Posttraumatic Stress Disorder (PTSD) can have a huge effect on your personal relationships. As the partner of someone with PTSD there are many things you can do to lessen the effects of this disorder in your relationship.
What Is PTSD?
PTSD is an anxiety-related disorder that develops after a person experiences (or witnesses first-hand) a traumatic event. Untreated, it can render an individual unable to cope with everyday life. Note: not everyone who experiences or witnesses a traumatic event will develop PTSD.
PTSD has very significant symptoms and must be diagnosed by a doctor or mental health professional.
Some of the most common symptoms are:
- Reliving the event in the form of nightmares or flash backs. Your partner may experience “triggers” (i.e., sights, smells, situations, or sounds that cause the flashback to occur).
- Avoiding situations that resemble traumatic events. Your partner may avoid crowds, driving, being alone with another person, or other activities of daily living.
- Experiencing undesirable changes in beliefs or feelings. Where your partner was once optimistic and upbeat, they might now be cynical and angry. They might feel perpetually unsafe and view the world as an evil, dangerous place.
- Feeling anxious or wound up. Your partner might have difficulty concentrating, difficulty sleeping, might be easily startled, or might not want people standing behind them.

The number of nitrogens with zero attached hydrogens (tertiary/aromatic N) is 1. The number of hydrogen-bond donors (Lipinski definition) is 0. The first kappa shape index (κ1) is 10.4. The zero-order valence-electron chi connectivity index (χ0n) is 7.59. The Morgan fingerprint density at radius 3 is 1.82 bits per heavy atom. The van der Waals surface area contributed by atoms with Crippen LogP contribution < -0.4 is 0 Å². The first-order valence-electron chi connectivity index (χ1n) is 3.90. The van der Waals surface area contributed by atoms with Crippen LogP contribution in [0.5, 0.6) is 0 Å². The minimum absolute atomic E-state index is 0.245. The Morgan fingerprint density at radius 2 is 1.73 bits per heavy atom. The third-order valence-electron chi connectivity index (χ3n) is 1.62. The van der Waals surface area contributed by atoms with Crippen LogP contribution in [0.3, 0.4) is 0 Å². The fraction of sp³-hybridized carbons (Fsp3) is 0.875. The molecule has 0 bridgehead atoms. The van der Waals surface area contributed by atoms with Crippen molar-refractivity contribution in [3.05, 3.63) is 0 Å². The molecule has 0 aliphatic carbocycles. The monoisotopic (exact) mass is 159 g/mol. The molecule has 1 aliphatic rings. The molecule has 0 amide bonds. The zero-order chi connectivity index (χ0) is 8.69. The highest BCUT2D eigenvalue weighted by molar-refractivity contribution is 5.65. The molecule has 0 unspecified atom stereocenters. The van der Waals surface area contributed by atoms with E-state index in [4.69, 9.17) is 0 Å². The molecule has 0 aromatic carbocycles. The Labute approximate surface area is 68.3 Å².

How PTSD Can Affect A Relationship
People with PTSD often experience difficulty with closeness, trust, communication, and problem-solving. You might notice that your partner has become less affectionate, that they withdraw suddenly and for no apparent reason, that they refuse to open up about things that are bothering them, or that they are increasingly angry. These can take a toll on your relationship and can have you feeling left out and helpless.
Tips On Helping A Partner With PTSD
Here are a few things you can do to support yourself, your partner, and your relationship:
- Take care of yourself. This is the most important thing you can do to help your relationship. Find ways to relieve your stress and frustration. Take time to unwind and do things that make you happy. This will help you be stronger for your partner when friction occurs.
- Get educated about PTSD. Learning as much as you can about what your partner is experiencing can help you develop empathy for their disorder.
- Be patient. It can take a long time for things to get to a place that seems to feel okay. Learning to deal with one thing at a time and realizing that things will not always go smoothly can help both you and your partner through tough times.
- Try to keep things as normal as possible. Do the things that used to make you happy as a couple.
- Don’t force your partner to talk about it. Often times, talking about the traumatic event can bring forward feelings of humiliation, disgust, fear, or despair. Give your partner the space they need to recover.
- Let your partner drive the bus! Instead of forcing or steering your partner into doing things you think will make them feel better, let them take charge. Your partner knows exactly what it is that makes them feel safe and secure. Let them guide.
- Accept and love them. There will be times you have feelings that you would never want to admit. Just know it is normal and it doesn’t mean you don’t love your partner, you just don’t love what has happened.